The complaint alleged that the charges against the appellants were totally lacking in substance and that the District Attorney knew them to be so lacking. It further alleged that the charges were filed not for "legitimate purposes of good-faith prosecution, but rather in furtherance of the District Attorney's scheme of harassment and intimidation of the appellants," and that this prosecution was part of a broad plan to intimidate those who disagree with the District Attorney's conduct as a public official. Read most favorably to the appellants, the complaint, record, and appellants' affidavits would indicate that the District Attorney has subpoenaed and by use of subpoenas attempted to intimidate many of those who executed affidavits on appellants' behalf, that he has threatened to "get" appellant Sheridan, that he has attempted to have appellants physically beaten, that he has suppressed evidence tending to show the charges false, and that he has not prosecuted others for bribery when convincing evidence against them was presented to him because they were favorable to him or at least not critical of him. In addition, affidavits of other newsmen, including reporters for NBC, Life Magazine, and Newsweek Magazine, indicate that prosecution of the criminal suits against appellants would have a "marked inhibiting effect" on news coverage of the District Attorney's investigation.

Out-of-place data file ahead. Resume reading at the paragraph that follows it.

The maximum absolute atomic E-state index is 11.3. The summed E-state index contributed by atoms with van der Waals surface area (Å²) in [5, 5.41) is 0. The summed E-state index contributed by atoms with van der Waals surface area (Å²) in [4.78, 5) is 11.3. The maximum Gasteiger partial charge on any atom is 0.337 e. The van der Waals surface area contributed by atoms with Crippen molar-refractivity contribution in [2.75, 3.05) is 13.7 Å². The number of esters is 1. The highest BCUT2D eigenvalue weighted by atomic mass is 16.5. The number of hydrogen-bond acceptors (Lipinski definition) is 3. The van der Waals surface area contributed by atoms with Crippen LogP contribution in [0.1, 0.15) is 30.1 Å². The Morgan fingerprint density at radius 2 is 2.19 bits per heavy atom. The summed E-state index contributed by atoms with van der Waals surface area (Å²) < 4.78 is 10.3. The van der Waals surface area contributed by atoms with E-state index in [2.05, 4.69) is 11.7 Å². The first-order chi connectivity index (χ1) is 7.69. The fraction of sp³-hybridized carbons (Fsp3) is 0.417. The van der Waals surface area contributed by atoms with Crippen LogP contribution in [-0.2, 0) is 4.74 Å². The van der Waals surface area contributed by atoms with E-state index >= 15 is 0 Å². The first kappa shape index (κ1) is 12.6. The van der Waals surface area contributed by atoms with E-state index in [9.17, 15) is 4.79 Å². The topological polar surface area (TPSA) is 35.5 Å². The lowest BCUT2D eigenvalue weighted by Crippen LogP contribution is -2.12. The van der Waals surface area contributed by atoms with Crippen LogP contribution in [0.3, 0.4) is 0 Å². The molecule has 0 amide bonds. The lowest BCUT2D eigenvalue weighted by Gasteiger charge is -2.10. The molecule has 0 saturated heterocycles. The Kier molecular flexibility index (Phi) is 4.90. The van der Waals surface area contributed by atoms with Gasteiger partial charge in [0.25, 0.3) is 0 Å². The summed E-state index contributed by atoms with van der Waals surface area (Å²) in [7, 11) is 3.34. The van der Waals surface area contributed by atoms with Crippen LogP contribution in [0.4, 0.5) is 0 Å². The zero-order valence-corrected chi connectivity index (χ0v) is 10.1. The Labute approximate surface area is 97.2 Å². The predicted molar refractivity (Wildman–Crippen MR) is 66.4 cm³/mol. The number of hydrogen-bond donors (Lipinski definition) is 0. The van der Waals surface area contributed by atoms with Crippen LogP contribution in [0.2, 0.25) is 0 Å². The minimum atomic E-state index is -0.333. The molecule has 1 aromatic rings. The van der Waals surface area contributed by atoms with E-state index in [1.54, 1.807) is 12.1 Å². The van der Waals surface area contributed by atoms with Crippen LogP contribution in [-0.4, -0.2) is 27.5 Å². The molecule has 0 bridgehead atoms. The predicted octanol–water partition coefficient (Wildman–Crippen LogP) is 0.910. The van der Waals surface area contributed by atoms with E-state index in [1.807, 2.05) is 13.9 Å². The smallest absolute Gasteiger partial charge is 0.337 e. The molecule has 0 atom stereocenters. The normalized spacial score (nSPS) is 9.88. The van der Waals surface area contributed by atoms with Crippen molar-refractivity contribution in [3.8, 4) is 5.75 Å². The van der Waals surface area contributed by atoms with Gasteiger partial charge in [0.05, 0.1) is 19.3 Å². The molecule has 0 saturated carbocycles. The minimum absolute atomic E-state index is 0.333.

There are two major issues in this appeal. First, there is the question whether § 2283, the Anti-Injunction Statute, is a bar to the relief here prayed for. The second issue is whether the case, on the facts as pleaded and as shown by appellants' affidavits, was a proper one for summary judgment. We take up the issues in this order.

I. THE EFFECT OF THE ANTI-INJUNCTION STATUTE

The Anti-Injunction Statute, § 2283, states as follows: "A court of the United States may not grant an injunction to stay proceedings in a State court except as expressly authorized by Act of Congress, or where necessary in aid of its jurisdiction, or to protect or effectuate its judgments." Section 1983, the Civil Rights Statute, provides, on the other hand, that every person who causes a citizen of the United States to be deprived of his rights under the federal Constitution and laws "shall be liable to the party injured in an action at law, suit in equity, or other proper proceeding for redress." This statute thus authorizes the issuance of an injunction in some cases to protect the exercise of civil rights. Dombrowski v. Pfister, 1965, 380 U.S. 479, 85 S.Ct. 1116, 14 L.Ed.2d 22. Our task here is to resolve the conflicting implications of § 1983 and § 2283 in light of the first amendment freedoms involved.

A. The Comity Nature of Section 2283 in the First Amendment Context

We begin, as did this Court in Machesky v. Bizzell, by eliminating the question whether § 1983 or Dombrowski creates an "express exception" to § 2283,